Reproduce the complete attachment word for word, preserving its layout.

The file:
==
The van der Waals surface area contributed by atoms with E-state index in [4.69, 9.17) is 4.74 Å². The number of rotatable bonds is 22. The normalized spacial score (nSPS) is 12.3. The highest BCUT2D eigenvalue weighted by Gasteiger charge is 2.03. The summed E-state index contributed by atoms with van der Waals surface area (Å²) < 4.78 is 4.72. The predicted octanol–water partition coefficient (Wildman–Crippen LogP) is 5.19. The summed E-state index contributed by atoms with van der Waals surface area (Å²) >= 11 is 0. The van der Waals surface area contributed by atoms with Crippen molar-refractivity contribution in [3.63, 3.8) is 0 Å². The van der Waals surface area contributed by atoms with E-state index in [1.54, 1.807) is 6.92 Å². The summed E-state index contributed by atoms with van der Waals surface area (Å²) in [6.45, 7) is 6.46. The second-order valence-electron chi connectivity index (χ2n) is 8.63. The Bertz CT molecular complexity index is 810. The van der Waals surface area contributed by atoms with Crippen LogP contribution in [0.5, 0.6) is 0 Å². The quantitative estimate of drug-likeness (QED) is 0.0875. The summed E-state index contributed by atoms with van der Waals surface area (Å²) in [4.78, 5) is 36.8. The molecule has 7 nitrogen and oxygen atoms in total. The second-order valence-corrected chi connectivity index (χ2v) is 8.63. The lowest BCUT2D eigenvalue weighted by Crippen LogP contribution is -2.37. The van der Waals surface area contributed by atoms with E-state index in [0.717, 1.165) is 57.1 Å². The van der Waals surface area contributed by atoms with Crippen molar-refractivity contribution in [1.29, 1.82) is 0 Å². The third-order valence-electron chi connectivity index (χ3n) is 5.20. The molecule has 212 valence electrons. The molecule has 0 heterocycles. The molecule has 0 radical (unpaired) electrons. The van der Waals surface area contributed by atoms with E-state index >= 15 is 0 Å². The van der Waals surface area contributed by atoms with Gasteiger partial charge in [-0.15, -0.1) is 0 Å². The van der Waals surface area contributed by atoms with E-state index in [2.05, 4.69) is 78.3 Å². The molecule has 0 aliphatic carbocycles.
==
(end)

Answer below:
The van der Waals surface area contributed by atoms with E-state index in [4.69, 9.17) is 4.74 Å². The number of rotatable bonds is 22. The normalized spacial score (nSPS) is 12.3. The highest BCUT2D eigenvalue weighted by Gasteiger charge is 2.03. The summed E-state index contributed by atoms with van der Waals surface area (Å²) < 4.78 is 4.72. The predicted octanol–water partition coefficient (Wildman–Crippen LogP) is 5.19. The summed E-state index contributed by atoms with van der Waals surface area (Å²) >= 11 is 0. The van der Waals surface area contributed by atoms with Crippen molar-refractivity contribution in [3.63, 3.8) is 0 Å². The van der Waals surface area contributed by atoms with E-state index in [1.54, 1.807) is 6.92 Å². The summed E-state index contributed by atoms with van der Waals surface area (Å²) in [6.45, 7) is 6.46. The second-order valence-electron chi connectivity index (χ2n) is 8.63. The Bertz CT molecular complexity index is 810. The van der Waals surface area contributed by atoms with Crippen LogP contribution in [0.5, 0.6) is 0 Å². The quantitative estimate of drug-likeness (QED) is 0.0875. The summed E-state index contributed by atoms with van der Waals surface area (Å²) in [4.78, 5) is 36.8. The molecule has 7 nitrogen and oxygen atoms in total. The second-order valence-corrected chi connectivity index (χ2v) is 8.63. The lowest BCUT2D eigenvalue weighted by Crippen LogP contribution is -2.37. The van der Waals surface area contributed by atoms with E-state index in [0.717, 1.165) is 57.1 Å². The van der Waals surface area contributed by atoms with Crippen molar-refractivity contribution in [1.29, 1.82) is 0 Å². The third-order valence-electron chi connectivity index (χ3n) is 5.20. The molecule has 212 valence electrons. The molecule has 0 heterocycles. The molecule has 0 radical (unpaired) electrons. The van der Waals surface area contributed by atoms with E-state index >= 15 is 0 Å². The van der Waals surface area contributed by atoms with Gasteiger partial charge in [-0.15, -0.1) is 0 Å². The van der Waals surface area contributed by atoms with E-state index in [2.05, 4.69) is 78.3 Å². The molecule has 0 aliphatic carbocycles.